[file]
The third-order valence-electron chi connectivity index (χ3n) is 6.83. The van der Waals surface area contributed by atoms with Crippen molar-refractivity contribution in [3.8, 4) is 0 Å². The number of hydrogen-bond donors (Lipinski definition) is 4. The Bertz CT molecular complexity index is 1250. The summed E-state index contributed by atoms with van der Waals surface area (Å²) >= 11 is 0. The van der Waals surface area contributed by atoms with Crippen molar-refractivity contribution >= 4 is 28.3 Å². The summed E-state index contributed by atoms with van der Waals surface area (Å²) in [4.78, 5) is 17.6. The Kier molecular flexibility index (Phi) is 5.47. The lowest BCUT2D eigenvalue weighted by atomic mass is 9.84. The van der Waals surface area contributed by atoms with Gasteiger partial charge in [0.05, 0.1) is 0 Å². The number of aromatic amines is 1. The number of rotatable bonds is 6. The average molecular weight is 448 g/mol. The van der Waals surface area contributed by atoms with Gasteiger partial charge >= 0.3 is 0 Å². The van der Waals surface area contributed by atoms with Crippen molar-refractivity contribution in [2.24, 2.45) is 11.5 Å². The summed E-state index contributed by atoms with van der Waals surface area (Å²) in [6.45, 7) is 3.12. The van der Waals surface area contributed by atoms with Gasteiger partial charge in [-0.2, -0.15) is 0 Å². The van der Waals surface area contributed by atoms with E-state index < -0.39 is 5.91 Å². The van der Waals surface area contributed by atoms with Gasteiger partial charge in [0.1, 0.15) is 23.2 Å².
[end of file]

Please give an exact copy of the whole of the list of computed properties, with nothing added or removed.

The third-order valence-electron chi connectivity index (χ3n) is 6.83. The van der Waals surface area contributed by atoms with Crippen molar-refractivity contribution in [3.8, 4) is 0 Å². The number of hydrogen-bond donors (Lipinski definition) is 4. The Bertz CT molecular complexity index is 1250. The summed E-state index contributed by atoms with van der Waals surface area (Å²) >= 11 is 0. The van der Waals surface area contributed by atoms with Crippen molar-refractivity contribution >= 4 is 28.3 Å². The summed E-state index contributed by atoms with van der Waals surface area (Å²) in [4.78, 5) is 17.6. The Kier molecular flexibility index (Phi) is 5.47. The lowest BCUT2D eigenvalue weighted by atomic mass is 9.84. The van der Waals surface area contributed by atoms with Gasteiger partial charge in [0.05, 0.1) is 0 Å². The number of aromatic amines is 1. The number of rotatable bonds is 6. The average molecular weight is 448 g/mol. The van der Waals surface area contributed by atoms with Gasteiger partial charge >= 0.3 is 0 Å². The van der Waals surface area contributed by atoms with Crippen molar-refractivity contribution in [2.24, 2.45) is 11.5 Å². The summed E-state index contributed by atoms with van der Waals surface area (Å²) in [6.45, 7) is 3.12. The van der Waals surface area contributed by atoms with Gasteiger partial charge in [-0.2, -0.15) is 0 Å². The van der Waals surface area contributed by atoms with E-state index < -0.39 is 5.91 Å². The van der Waals surface area contributed by atoms with Gasteiger partial charge in [0.1, 0.15) is 23.2 Å².